The Battle of the Pitchers
Judges 7:15-25
And it was so, when Gideon heard the telling of the dream, and the interpretation thereof, that he worshipped…

1. I learn, in the first place, from this subject, the lawfulness of Christian stratagem. You all know what strategy is in military affairs. Now I think it is high time we had this art sanctified and spiritualised. In the Church, when we are about to make a Christian assault, we send word to the opposing force when we expect to come, how many troops we have, and of course we are defeated. There are thousands of men who might be surprised into the kingdom of God. We have not sufficient tact and ingenuity in Christian work. We have in the kingdom of God to-day enough troops to conquer the whole earth for Christ if we only had skilful manoeuvring.

2. I learn from this subject also that a small part of the army of God will have to do all the hard fighting.

3. Again, I learn from this subject that God's way is different from man's, but is always the best way. If we had had the planning of that battle, we would have taken those thirty-two thousand men that originally belonged to the army, and we would have drifted them, and marched them up and down by the day, week, and month. But that is not the way. God depletes the army, and takes away all their weapons, and gives them a lamp, and a pitcher, and a trumpet, and tells them to go down and drive out the Midianites. I suppose some wiseacres were there who said, "That is not military tactics. The idea of three hundred men, unarmed, conquering such a great host of Midianites!" It was the best way. What sword, spear, or cannon ever accomplished such a victory as lamp, pitcher, and trumpet? God's way is different from man's way, but it is always best. Take, for instance, the composition of the Bible. If we had had the writing of the Bible, we would have said, "Let one man write it. If you have twenty or thirty men to write a poem, or make a statute, or write a history, or make an argument, there will be flaws and contradictions." But God says, "Let not one man do it, but forty men shall do it." And they did, differing enough to show there had been no collusion between them, but not contradicting each other on any important point. Instead of this Bible, which now I can lift in my hand — instead of the Bible that the child can carry to school — instead of the little Bible the sailor can put in his pocket when he goes to sea — if it had been left to men to write, it would have been a thousand volumes, judging from the amount of ecclesiastical controversy which has arisen. God's way is different from man's, but it is best, infinitely best. So it is in regard to the Christian life. If we had had the planning of a Christian life we would have said: "Let him have eighty years of sunshine, a fine house to live in; let his surroundings all be agreeable; let him have sound health; no trouble shadow his soul." I enjoy the prosperity of others so much I would let every man have as much money as he wants, and roses for his children's cheeks, and the fountains of gladness glancing in their large round eyes. But that is not God's way. It seems as if a man must be cut, and hit, and pounded, just in proportion as he is useful.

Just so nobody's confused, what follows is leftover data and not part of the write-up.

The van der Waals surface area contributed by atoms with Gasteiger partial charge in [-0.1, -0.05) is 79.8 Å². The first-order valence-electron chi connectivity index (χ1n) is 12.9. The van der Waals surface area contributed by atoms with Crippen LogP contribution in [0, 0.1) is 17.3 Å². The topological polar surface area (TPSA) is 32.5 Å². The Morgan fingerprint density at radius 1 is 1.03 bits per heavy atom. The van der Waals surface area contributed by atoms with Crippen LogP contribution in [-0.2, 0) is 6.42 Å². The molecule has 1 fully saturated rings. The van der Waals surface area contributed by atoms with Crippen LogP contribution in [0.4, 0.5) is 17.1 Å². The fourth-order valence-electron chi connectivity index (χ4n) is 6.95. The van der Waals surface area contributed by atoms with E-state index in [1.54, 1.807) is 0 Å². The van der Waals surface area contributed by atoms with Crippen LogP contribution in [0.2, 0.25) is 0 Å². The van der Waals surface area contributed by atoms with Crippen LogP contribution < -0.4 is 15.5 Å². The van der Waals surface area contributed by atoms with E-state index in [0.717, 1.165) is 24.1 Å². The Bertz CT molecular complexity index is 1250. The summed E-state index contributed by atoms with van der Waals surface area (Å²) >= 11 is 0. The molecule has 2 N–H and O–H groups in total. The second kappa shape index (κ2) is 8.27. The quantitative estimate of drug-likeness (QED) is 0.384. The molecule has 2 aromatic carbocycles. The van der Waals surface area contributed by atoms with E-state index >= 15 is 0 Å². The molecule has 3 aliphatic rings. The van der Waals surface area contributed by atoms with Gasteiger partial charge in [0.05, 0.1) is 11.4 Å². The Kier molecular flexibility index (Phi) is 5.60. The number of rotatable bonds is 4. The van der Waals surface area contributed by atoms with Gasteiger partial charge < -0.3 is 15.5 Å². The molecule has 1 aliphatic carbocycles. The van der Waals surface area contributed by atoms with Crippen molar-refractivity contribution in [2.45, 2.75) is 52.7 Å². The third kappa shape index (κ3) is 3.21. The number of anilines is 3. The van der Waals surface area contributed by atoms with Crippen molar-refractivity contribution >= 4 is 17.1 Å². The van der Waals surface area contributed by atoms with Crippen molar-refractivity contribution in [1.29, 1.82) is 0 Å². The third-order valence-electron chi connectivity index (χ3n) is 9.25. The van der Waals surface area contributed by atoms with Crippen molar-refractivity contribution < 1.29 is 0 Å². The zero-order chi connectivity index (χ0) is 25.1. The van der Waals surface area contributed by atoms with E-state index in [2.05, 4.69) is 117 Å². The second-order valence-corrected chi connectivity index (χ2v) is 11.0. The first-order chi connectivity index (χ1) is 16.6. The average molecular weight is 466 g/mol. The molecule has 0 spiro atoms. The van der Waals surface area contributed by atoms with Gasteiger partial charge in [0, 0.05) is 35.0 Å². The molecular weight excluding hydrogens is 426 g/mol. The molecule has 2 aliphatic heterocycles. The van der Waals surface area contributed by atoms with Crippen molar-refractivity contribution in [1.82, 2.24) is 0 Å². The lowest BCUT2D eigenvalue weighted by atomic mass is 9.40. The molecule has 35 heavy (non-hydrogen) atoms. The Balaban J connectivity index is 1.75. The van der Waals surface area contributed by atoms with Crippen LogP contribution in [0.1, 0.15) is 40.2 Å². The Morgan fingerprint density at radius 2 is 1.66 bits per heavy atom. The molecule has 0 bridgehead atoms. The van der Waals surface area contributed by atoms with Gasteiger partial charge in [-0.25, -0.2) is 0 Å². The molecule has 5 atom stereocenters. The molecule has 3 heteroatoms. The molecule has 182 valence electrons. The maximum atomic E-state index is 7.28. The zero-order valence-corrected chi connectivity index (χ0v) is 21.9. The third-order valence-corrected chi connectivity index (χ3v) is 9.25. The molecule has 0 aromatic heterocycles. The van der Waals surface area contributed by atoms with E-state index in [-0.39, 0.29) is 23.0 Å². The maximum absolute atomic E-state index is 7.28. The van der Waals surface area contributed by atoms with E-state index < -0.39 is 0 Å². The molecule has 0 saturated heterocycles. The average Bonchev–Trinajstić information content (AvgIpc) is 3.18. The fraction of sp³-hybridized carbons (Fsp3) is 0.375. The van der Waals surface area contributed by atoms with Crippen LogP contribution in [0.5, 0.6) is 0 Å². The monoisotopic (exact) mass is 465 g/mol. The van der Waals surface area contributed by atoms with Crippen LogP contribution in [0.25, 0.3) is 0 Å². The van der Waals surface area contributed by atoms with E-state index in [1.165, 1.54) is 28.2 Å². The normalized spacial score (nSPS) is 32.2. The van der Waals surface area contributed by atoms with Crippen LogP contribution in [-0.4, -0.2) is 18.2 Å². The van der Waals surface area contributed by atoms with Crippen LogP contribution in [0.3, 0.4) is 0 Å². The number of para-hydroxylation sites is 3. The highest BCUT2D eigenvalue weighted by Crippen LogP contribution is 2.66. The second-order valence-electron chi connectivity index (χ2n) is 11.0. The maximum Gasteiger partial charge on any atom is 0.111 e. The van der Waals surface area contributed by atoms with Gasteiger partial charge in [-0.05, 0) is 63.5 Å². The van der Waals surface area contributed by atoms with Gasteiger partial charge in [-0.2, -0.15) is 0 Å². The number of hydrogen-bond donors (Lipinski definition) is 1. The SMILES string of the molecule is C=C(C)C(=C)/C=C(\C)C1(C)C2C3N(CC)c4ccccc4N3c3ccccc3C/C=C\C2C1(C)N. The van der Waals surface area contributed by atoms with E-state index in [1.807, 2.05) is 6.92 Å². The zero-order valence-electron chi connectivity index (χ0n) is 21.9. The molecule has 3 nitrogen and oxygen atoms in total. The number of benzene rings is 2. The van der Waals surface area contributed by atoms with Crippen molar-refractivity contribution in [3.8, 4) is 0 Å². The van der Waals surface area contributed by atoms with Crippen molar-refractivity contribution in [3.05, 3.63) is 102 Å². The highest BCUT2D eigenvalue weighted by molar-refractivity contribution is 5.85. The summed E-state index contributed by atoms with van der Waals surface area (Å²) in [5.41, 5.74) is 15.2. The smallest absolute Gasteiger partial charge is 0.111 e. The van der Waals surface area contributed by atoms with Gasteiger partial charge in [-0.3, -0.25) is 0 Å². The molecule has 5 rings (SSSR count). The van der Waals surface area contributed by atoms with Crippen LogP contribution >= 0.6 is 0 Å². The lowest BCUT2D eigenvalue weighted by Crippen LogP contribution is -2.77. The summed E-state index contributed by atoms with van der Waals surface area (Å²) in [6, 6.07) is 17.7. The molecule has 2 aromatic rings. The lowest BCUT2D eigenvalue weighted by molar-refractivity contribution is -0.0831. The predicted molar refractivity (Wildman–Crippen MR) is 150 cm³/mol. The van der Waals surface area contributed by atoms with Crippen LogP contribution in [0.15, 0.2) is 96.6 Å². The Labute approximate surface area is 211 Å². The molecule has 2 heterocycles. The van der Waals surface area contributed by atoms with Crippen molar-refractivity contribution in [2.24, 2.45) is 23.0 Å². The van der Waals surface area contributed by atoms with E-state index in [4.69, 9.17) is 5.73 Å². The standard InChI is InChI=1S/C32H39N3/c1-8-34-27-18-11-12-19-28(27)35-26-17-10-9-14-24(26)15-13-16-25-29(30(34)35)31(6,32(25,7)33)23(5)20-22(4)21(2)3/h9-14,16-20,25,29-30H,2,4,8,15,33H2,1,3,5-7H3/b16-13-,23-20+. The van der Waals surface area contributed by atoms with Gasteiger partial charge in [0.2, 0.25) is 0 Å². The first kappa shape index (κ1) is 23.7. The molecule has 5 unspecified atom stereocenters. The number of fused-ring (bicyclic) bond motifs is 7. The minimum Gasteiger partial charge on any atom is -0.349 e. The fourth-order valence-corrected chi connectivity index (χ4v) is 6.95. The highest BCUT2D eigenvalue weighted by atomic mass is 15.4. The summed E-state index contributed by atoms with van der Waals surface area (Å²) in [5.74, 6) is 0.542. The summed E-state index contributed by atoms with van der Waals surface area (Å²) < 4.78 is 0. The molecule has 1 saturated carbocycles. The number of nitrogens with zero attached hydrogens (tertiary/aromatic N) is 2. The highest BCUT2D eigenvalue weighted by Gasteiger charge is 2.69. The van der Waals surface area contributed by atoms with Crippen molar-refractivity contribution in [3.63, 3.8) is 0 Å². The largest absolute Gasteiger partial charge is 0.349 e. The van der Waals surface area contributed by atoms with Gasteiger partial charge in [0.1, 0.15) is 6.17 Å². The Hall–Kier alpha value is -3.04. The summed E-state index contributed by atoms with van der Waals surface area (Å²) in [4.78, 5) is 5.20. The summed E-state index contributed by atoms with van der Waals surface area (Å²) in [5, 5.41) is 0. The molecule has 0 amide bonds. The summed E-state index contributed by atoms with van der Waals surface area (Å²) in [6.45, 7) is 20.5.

(T. De Witt Talmage.)

Parallel Verses
KJV: And it was so, when Gideon heard the telling of the dream, and the interpretation thereof, that he worshipped, and returned into the host of Israel, and said, Arise; for the LORD hath delivered into your hand the host of Midian.

WEB: It was so, when Gideon heard the telling of the dream, and its interpretation, that he worshiped; and he returned into the camp of Israel, and said, "Arise; for Yahweh has delivered the army of Midian into your hand!"

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